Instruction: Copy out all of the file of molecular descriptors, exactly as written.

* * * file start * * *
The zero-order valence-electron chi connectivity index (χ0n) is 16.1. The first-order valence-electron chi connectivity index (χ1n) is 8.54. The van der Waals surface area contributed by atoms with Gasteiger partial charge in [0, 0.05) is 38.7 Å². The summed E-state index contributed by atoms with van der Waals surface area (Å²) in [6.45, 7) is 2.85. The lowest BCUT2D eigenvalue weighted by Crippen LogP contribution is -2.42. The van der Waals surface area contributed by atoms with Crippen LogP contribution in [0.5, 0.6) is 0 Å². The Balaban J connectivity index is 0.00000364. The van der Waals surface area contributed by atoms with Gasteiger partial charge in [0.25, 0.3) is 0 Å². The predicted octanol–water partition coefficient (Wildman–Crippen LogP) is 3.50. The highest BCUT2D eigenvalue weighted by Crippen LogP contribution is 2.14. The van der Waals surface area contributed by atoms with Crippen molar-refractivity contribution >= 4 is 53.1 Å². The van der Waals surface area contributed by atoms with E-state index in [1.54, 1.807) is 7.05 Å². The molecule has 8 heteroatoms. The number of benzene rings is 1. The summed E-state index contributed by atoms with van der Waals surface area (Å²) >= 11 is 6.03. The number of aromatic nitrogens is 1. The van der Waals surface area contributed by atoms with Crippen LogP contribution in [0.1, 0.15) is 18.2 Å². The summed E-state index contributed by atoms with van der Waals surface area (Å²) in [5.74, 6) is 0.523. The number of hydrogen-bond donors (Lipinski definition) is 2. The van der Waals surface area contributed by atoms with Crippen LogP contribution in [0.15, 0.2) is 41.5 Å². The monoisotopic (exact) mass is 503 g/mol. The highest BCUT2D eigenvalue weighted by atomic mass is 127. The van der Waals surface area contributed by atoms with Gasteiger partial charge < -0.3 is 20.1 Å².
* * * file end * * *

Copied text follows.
The zero-order valence-electron chi connectivity index (χ0n) is 16.1. The first-order valence-electron chi connectivity index (χ1n) is 8.54. The van der Waals surface area contributed by atoms with Gasteiger partial charge in [0, 0.05) is 38.7 Å². The summed E-state index contributed by atoms with van der Waals surface area (Å²) in [6.45, 7) is 2.85. The lowest BCUT2D eigenvalue weighted by Crippen LogP contribution is -2.42. The van der Waals surface area contributed by atoms with Crippen LogP contribution in [0.5, 0.6) is 0 Å². The Balaban J connectivity index is 0.00000364. The van der Waals surface area contributed by atoms with Gasteiger partial charge in [0.25, 0.3) is 0 Å². The predicted octanol–water partition coefficient (Wildman–Crippen LogP) is 3.50. The highest BCUT2D eigenvalue weighted by Crippen LogP contribution is 2.14. The van der Waals surface area contributed by atoms with Crippen molar-refractivity contribution >= 4 is 53.1 Å². The van der Waals surface area contributed by atoms with E-state index in [1.54, 1.807) is 7.05 Å². The molecule has 8 heteroatoms. The number of benzene rings is 1. The summed E-state index contributed by atoms with van der Waals surface area (Å²) >= 11 is 6.03. The number of aromatic nitrogens is 1. The van der Waals surface area contributed by atoms with Crippen LogP contribution in [0.1, 0.15) is 18.2 Å². The summed E-state index contributed by atoms with van der Waals surface area (Å²) in [5.74, 6) is 0.523. The number of hydrogen-bond donors (Lipinski definition) is 2. The van der Waals surface area contributed by atoms with Crippen LogP contribution in [0.15, 0.2) is 41.5 Å². The monoisotopic (exact) mass is 503 g/mol. The highest BCUT2D eigenvalue weighted by atomic mass is 127. The van der Waals surface area contributed by atoms with Gasteiger partial charge < -0.3 is 20.1 Å².